If you intend to apply for Self-Employed residency, you may end up having a Spanish Limited Company (“Sociedad de Responsabilidad Limitada” or SRL). In fact, many investors who are looking to start a business will immediately think of the colloquially known as “SL company”, formed via a notarial deed of company incorporation through a relatively simple process. But for many too, that’s about as knowledgeable as they get with these type of business structures.
Below is a list of “must knows” for any SL owner or director:
SLs are not devised for one-man bands: The Spanish Hacienda, whilst accepting that an SL is a legitimate form of conducting business, will not accept those that lack an infrastructure to carry out the commercial or professional activity -whether human or material resources (staff, office etc.)- e.g. people who work from home. These companies are described as “dummy” or “shell” companies and operating through them could be challenged by the Tax Office. This is the case too with services where the company could not exist without the founder: think of medical doctors, dentists, singers, elite sportsmen and women etc.
SLs cannot just be “closed down”: I typically hear of people talk about closing a company down when debts become insurmountable. A company can only be closed if there are no debts, through a Notarial oath; if there are, the director is obliged to file for bankruptcy within two months after it becomes insolvent, at the Courts.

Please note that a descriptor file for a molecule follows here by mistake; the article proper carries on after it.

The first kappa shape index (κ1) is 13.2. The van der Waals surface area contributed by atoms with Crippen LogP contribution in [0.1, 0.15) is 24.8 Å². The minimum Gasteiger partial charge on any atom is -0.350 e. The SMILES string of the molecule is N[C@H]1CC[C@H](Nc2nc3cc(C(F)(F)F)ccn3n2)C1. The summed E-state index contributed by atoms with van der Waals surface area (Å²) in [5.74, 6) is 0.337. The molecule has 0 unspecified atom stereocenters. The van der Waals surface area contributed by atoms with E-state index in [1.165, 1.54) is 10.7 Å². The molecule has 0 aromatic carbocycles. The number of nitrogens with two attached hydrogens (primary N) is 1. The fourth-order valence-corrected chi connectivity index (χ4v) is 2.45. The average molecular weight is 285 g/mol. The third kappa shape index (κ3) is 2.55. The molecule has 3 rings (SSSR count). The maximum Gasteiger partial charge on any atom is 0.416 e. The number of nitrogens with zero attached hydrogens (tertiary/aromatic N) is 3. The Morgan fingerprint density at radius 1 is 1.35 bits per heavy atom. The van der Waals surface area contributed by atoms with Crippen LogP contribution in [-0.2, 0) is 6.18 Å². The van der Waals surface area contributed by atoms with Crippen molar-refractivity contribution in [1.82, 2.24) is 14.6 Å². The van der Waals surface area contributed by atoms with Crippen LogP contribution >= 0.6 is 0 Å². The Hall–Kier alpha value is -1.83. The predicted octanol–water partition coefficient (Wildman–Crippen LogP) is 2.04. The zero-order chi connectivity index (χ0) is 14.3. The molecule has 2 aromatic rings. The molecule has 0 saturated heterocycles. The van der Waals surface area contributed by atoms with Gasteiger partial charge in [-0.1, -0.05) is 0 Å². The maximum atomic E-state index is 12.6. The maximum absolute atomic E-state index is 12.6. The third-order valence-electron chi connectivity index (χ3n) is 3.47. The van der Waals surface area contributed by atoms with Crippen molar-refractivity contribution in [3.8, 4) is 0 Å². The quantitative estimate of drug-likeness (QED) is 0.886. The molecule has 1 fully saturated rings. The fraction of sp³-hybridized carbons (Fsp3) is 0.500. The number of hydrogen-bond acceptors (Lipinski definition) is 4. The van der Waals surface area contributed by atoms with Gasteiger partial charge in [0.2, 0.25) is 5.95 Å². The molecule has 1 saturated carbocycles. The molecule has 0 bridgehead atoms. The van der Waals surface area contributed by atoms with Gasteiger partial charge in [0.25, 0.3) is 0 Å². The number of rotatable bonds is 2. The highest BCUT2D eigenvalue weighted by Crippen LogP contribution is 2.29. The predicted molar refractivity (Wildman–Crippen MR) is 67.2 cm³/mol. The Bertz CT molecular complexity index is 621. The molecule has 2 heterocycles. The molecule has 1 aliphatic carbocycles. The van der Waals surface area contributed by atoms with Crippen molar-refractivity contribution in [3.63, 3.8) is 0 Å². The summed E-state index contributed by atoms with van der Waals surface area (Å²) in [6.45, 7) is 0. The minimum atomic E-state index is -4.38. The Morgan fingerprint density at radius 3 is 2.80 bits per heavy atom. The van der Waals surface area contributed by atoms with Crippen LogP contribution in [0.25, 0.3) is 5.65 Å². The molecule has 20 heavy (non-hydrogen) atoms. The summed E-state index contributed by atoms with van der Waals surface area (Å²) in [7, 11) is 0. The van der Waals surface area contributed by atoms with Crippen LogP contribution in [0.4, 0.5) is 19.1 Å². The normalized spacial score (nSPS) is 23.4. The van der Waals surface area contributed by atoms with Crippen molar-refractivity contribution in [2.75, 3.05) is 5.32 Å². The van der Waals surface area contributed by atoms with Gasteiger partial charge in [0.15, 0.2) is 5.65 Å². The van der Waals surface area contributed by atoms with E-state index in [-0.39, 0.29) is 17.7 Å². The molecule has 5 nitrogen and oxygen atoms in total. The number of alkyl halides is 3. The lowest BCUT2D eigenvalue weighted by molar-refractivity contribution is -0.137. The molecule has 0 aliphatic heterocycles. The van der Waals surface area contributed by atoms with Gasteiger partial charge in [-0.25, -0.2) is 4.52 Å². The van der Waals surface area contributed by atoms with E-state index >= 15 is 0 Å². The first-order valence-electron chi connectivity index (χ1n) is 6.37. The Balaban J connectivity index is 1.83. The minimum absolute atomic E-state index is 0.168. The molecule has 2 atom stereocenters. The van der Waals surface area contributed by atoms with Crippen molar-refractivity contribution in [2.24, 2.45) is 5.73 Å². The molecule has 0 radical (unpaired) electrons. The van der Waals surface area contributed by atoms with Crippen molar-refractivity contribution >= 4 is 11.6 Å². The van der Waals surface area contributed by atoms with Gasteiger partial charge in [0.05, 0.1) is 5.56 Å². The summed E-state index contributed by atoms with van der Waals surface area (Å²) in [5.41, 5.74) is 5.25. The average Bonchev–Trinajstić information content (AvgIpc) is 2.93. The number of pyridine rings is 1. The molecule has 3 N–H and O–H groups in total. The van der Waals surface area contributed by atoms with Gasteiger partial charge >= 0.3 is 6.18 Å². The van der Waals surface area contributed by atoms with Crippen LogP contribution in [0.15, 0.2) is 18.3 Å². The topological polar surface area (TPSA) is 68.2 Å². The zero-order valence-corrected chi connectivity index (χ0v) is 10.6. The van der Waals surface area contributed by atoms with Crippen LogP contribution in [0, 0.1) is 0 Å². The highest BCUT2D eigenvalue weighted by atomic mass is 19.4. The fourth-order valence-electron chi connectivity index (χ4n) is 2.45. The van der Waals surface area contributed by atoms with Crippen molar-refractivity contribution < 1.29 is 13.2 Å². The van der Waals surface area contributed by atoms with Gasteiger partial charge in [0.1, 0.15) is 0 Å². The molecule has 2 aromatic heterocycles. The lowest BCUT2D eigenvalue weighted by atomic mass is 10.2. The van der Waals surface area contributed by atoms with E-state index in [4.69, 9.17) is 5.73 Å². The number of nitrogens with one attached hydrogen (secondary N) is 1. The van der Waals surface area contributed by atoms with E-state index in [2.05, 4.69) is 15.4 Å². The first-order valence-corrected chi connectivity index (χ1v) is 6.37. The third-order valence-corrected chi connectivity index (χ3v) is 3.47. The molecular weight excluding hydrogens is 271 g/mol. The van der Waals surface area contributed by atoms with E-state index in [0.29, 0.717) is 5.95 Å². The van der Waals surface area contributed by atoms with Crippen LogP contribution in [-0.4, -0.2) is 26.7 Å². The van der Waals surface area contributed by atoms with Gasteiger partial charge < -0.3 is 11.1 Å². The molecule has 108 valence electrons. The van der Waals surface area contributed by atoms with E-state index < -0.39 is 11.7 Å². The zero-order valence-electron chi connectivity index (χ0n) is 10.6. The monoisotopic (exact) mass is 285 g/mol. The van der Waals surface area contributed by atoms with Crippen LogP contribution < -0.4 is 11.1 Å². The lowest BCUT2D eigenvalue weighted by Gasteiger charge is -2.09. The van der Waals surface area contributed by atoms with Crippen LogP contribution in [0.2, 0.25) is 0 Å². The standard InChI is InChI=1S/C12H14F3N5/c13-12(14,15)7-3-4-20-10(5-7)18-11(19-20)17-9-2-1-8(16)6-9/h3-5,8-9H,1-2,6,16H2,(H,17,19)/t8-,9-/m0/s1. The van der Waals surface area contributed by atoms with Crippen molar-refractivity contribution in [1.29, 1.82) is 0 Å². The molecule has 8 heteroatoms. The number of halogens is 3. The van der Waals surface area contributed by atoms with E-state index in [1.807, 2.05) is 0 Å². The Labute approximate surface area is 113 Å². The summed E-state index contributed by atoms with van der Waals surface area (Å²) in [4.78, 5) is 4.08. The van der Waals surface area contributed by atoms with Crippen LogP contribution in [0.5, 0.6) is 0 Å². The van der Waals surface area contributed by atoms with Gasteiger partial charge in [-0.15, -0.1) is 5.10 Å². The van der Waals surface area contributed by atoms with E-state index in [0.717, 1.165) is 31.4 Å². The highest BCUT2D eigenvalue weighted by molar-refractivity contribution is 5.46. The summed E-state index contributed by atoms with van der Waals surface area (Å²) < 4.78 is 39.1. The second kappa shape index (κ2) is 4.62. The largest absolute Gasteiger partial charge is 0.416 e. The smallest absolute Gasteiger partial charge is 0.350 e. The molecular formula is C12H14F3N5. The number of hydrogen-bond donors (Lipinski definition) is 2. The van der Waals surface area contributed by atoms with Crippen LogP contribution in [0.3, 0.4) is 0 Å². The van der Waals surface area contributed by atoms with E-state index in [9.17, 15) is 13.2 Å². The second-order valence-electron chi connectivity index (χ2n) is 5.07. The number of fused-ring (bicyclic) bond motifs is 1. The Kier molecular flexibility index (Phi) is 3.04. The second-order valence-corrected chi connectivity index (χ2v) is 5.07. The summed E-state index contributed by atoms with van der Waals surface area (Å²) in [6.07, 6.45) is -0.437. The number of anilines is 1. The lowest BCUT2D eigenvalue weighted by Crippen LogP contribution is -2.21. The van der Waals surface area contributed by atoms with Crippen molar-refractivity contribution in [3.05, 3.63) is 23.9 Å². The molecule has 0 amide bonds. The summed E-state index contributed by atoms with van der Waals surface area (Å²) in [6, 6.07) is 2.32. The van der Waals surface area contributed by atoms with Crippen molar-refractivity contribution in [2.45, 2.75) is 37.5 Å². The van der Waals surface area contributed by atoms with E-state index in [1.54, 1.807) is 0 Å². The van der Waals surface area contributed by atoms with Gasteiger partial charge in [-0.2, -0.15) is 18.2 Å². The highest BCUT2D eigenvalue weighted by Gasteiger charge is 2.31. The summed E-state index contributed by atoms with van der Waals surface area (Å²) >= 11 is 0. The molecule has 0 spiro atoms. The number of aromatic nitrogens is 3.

High vs low share capital: Unless you are looking to show financial credibility with your potential clients or lenders, shareholders and directors should go for a lower share capital; the lower this figure is the less they will be personally responsible for. But this has downsides too: if a company has a net worth below 50% of the share capital, it is technically insolvent, being a legal ground for forcible wind up.
An SL is not a personal piggy bank: Company money and personal money are separate, no matter how much we try to try to stretch it; logic and common sense must prevail here. Here are some tips of what is deductible and what not: shopping list (if consumed by the business), clothes (only if they have a logo or anagram of the SL), vehicles and petrol linked to the SL, business meals (up to 1% of the net income of the SL). Not deductible are holidays, new home kitchen, kids schools, etc.
Permanent residency is obtained after 5 years of Spanish Residency through Self-Empoyed Residency or Non-Lucrative Residency or Residency through Investment. This followed by 5 years as a permanent resident and means you can then obtain Spanish Citizenship with a Spanish Passport.